Scotland link for stroke diagnosis

MATHEW GROCOTT
Last updated 12:00 26/02/2013

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Patients who arrive at Palmerston North Hospital with stroke symptoms may find their cases being assessed by physicians in Scotland.

A trial will start in April of a reciprocal arrangement known as Telestroke, linking the city's hospital with Wishaw Hospital in Scotland. The expertise in Scotland would be used for patients arriving "after hours" in Palmerston North and vice versa, rather than the current method of waking on-call neurologists.

"When patients need treatment, the need is urgent and clinicians must ascertain the right diagnosis and explore potential risks," MidCentral District Health Board neurology consultant Dr Anna Ranta said.

"Having this arrangement would result in multiple benefits for patients, as they are always being treated by a physician who is operating during daytime hours and not someone who is called out in the middle of the night."

During the pilot, patients will be treated via a set process.

The local hospital's medical registrar and stroke thrombolysis nurse will brief the overseas physician and then send the CT scans electronically before opening a video connection to enable a consultation.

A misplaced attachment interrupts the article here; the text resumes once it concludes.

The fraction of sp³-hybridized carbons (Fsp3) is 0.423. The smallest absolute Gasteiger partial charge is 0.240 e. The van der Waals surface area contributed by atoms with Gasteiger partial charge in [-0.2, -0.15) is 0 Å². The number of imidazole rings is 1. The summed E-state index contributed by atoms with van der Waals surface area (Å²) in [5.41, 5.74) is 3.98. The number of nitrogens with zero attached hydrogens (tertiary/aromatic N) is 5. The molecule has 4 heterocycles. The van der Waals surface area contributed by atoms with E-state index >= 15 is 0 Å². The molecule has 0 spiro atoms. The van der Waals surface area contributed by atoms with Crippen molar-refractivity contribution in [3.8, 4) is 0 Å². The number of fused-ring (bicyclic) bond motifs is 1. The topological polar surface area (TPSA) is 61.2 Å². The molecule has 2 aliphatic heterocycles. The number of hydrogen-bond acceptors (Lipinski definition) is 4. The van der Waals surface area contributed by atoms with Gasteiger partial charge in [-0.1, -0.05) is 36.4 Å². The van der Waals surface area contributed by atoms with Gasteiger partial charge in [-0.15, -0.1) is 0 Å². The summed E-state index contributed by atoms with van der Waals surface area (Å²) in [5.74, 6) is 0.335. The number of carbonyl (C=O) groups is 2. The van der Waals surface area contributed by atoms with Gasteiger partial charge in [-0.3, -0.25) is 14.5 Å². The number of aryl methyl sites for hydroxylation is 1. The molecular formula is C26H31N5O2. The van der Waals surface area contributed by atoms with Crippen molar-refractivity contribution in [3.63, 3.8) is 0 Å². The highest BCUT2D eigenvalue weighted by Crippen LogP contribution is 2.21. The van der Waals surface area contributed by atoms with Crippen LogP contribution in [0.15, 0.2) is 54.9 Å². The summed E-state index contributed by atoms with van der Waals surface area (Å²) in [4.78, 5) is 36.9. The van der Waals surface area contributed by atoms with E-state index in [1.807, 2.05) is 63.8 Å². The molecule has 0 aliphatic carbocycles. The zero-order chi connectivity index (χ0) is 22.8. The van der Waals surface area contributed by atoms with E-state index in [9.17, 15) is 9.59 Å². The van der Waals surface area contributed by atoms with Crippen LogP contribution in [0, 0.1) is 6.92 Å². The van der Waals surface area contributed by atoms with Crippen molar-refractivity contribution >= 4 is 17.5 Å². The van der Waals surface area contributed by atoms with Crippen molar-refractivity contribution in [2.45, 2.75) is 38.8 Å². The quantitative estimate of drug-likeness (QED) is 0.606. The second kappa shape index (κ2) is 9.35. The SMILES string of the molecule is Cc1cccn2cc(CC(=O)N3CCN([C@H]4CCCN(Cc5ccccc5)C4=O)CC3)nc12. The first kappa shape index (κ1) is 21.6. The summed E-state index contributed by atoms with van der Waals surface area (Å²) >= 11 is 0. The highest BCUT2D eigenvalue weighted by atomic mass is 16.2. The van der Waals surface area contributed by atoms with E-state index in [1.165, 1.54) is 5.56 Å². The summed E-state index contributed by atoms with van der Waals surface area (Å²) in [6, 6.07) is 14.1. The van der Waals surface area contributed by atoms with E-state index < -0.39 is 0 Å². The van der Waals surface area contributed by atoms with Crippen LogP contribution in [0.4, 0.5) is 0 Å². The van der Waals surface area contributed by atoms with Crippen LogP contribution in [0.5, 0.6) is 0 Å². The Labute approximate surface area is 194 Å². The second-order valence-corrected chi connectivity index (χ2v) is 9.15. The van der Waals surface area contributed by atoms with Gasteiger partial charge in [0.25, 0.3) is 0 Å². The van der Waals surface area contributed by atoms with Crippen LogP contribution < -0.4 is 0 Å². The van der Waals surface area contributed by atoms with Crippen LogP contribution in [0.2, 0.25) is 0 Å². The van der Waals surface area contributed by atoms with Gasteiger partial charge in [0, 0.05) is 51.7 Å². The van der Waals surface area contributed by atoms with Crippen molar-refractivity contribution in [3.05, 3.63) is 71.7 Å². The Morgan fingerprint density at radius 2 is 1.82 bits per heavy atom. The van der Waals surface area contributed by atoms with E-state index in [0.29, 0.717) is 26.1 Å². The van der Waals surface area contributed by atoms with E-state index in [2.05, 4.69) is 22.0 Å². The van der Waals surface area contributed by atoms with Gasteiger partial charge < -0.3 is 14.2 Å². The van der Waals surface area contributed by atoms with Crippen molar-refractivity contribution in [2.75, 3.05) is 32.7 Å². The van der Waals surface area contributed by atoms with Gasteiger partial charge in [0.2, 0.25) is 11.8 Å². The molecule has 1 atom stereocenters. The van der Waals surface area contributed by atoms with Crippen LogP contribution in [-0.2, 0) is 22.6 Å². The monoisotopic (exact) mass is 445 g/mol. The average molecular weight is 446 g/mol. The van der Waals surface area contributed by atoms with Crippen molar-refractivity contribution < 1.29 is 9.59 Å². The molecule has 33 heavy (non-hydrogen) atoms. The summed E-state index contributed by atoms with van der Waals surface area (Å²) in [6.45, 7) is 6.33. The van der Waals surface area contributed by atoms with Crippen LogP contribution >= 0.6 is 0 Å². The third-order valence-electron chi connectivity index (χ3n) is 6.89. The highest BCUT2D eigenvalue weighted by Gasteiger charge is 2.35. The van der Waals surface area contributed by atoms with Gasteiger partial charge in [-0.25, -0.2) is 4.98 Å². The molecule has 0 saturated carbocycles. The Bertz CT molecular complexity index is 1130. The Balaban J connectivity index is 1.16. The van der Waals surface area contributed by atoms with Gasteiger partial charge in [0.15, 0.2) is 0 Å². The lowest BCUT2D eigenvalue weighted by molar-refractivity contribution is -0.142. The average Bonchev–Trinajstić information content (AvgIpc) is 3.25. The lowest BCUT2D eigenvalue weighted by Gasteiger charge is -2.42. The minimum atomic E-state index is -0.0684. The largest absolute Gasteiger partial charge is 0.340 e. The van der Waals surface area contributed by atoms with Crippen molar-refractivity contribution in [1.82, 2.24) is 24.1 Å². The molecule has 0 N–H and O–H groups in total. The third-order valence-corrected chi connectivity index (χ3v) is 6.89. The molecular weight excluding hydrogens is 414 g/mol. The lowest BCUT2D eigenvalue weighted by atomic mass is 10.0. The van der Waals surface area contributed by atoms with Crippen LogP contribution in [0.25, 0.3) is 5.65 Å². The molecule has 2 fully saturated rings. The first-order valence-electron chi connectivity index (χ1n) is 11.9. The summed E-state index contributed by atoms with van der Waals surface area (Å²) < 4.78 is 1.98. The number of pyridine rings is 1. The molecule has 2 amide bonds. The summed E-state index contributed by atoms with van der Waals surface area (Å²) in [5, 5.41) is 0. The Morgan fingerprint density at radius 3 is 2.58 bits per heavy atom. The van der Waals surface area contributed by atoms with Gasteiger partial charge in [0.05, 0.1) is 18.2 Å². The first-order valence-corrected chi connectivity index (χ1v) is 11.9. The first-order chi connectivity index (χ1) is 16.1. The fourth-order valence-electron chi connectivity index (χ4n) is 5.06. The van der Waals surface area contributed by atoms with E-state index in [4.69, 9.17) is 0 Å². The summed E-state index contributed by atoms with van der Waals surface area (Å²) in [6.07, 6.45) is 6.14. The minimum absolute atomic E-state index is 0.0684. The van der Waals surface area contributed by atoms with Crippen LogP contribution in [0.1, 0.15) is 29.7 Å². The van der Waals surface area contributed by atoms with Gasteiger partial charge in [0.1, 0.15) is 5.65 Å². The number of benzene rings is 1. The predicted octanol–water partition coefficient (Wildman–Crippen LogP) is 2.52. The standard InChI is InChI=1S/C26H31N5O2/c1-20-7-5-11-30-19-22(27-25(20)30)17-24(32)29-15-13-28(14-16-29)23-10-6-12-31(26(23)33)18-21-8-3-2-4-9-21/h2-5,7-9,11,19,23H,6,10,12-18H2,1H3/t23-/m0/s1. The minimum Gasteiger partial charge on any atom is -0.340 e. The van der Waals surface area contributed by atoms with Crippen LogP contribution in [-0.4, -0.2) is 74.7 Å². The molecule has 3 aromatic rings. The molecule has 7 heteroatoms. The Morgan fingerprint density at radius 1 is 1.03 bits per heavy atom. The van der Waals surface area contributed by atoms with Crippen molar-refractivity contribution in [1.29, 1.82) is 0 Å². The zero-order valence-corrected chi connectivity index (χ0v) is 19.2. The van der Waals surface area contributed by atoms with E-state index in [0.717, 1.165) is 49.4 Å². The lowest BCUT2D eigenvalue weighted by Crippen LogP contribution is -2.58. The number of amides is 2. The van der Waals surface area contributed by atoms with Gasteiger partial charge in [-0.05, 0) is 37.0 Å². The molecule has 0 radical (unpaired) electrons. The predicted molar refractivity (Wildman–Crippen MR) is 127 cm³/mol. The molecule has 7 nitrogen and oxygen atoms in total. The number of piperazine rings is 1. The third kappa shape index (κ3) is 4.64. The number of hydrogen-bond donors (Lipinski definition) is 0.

After the overseas physician has seen and spoken with the patient via video, the physician will review all information and decide on a treatment recommendation.

Once the collaboration between hospitals begins, on-call pressures will be eased for MidCentral DHB neurologists, but they will still be available when needed by phone.

At present, it is likely there will be on average two cases a month where a call to Scotland will be made, with stroke physicians in Palmerston North expected to receive a similar number of calls.

Dr Ranta said if it was successful, the project could be extended to other health boards.

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- Manawatu Standard

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